NBC has launched a number of new initiatives like NBC Direct where downloads are free. They also have deals with NetFlix and others to distribute their content, often free, rather than the $1.99 charged on iTunes. NBC wanted to experiment with different prices and bundles but iTunes refused.
The problem with NBC Direct Player is that it requires Internet Explorer, a proprietary player, and the latest .Net framework. You can watch the videos 7 days after they are released and they expire 48 hours after you begin watching a movie. You can’t watch them on another computer or on a portable video player like your iPod. A Mac version is planned for next year.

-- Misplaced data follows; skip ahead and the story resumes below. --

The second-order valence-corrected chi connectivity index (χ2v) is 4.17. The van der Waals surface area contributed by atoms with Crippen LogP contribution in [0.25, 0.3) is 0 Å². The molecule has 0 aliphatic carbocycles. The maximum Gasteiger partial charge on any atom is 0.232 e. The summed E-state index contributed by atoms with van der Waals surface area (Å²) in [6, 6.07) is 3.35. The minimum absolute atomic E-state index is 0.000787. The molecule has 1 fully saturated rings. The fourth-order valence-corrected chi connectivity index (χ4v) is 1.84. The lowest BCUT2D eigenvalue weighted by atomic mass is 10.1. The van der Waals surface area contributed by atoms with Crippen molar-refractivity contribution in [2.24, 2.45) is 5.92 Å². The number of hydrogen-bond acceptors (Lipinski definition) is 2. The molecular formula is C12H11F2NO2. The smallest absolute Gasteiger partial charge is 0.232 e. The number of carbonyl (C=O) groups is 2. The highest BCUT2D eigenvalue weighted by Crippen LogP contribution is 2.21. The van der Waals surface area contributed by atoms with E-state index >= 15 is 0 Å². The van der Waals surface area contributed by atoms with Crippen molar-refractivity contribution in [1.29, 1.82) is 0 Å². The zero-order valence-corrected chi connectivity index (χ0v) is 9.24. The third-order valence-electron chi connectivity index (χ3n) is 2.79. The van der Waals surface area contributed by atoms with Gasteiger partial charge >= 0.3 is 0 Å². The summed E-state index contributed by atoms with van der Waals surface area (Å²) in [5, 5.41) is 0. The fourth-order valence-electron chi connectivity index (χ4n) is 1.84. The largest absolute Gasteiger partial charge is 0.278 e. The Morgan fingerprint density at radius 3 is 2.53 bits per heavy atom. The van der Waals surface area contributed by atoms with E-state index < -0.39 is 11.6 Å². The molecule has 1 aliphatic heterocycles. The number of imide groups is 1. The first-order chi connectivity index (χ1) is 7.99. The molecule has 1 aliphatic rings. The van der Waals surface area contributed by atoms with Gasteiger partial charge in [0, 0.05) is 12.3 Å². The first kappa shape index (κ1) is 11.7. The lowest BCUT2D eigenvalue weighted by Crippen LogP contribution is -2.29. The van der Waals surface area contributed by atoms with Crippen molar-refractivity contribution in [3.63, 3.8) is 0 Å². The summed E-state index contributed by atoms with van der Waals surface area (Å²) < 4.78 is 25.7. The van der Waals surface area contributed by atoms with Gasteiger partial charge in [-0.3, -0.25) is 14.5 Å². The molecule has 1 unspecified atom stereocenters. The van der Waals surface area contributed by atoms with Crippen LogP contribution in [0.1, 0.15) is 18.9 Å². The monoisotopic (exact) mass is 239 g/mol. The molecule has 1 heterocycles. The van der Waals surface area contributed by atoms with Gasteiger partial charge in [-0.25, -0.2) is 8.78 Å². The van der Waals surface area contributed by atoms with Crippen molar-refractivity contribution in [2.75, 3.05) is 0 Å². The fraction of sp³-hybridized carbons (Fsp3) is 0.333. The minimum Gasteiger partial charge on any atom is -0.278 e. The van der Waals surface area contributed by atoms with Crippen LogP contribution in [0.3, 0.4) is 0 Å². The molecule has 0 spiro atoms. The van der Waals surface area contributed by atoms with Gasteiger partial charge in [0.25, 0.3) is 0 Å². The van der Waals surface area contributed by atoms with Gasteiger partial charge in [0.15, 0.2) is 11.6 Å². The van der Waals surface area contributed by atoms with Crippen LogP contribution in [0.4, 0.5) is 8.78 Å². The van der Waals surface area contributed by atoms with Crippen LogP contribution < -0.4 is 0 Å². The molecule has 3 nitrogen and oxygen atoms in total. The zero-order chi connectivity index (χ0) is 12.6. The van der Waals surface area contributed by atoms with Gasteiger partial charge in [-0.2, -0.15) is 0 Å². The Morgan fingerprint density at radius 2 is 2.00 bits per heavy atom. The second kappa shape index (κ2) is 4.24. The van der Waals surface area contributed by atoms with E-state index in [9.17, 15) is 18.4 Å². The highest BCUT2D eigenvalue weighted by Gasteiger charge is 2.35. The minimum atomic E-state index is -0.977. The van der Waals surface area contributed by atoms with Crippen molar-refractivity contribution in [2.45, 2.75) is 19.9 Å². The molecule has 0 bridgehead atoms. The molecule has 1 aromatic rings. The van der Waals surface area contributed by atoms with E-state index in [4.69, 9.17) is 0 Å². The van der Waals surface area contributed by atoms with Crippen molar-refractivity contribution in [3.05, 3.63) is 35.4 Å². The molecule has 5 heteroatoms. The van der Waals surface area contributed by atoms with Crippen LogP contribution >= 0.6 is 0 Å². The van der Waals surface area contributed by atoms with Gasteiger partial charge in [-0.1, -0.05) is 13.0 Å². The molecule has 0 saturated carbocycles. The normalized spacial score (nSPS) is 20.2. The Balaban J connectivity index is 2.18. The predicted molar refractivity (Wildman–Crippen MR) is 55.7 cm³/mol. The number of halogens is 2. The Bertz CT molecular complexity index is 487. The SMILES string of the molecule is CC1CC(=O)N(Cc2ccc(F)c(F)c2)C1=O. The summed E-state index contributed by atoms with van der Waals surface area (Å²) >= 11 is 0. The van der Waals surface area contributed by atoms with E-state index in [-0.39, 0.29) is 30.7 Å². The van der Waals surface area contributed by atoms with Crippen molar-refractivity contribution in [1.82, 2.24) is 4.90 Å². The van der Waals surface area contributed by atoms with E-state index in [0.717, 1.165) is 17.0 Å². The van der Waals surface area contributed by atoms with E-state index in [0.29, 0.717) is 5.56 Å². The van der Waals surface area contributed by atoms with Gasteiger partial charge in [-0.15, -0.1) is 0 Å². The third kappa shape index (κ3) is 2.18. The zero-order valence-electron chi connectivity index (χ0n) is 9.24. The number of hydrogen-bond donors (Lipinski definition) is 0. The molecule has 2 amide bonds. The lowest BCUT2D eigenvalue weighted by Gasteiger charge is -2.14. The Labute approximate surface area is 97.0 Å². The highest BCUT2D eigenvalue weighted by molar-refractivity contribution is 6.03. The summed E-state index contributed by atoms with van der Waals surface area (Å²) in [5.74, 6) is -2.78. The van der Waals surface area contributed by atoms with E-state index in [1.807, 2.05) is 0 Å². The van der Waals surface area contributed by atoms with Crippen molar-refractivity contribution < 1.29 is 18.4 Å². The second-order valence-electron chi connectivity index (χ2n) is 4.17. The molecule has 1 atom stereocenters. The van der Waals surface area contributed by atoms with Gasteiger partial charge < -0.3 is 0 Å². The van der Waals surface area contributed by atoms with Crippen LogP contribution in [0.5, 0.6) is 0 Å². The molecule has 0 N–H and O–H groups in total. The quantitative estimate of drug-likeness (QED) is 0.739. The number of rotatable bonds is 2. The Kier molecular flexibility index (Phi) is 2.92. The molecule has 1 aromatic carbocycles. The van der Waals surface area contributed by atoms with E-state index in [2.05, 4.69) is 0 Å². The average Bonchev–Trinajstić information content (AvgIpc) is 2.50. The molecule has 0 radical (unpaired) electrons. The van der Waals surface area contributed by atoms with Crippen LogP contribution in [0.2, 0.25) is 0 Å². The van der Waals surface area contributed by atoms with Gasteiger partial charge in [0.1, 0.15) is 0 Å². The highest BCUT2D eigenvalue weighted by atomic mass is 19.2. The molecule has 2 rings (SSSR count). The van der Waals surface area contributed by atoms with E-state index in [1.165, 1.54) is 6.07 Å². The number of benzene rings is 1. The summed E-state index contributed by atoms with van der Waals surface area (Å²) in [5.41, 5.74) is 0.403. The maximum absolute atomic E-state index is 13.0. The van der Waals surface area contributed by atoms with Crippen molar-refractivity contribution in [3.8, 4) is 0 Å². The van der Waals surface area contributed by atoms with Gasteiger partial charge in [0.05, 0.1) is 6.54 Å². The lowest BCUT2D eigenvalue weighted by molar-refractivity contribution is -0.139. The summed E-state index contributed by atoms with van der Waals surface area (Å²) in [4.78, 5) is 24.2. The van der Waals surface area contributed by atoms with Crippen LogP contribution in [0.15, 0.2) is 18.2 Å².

NBC also has ad-supported site Hulu, which is in private beta. There you can get old shows and some current episodes of new shows. It has many of the same restrictions as NBC Direct. Those restrictions are part of the reason why Hulu’s slogan “anywhere, anytime” became a joke.
NBC Universal and it’s affiliates once accounted for around 40 percent of the video content on iTunes. Some content such as ABC, CBS, Fox and Comedy Central are still on iTunes. Apple is busy working to get more movies on iTunes. They announced this week, that they will raise the average selling price of a movie at the iTunes Store. The average wholesale price of a movie will go to $15, not much less than buying a DVD. Stores like Walmart have pressured movie studios not to work with iTunes, as they rely heavily on selling DVDs.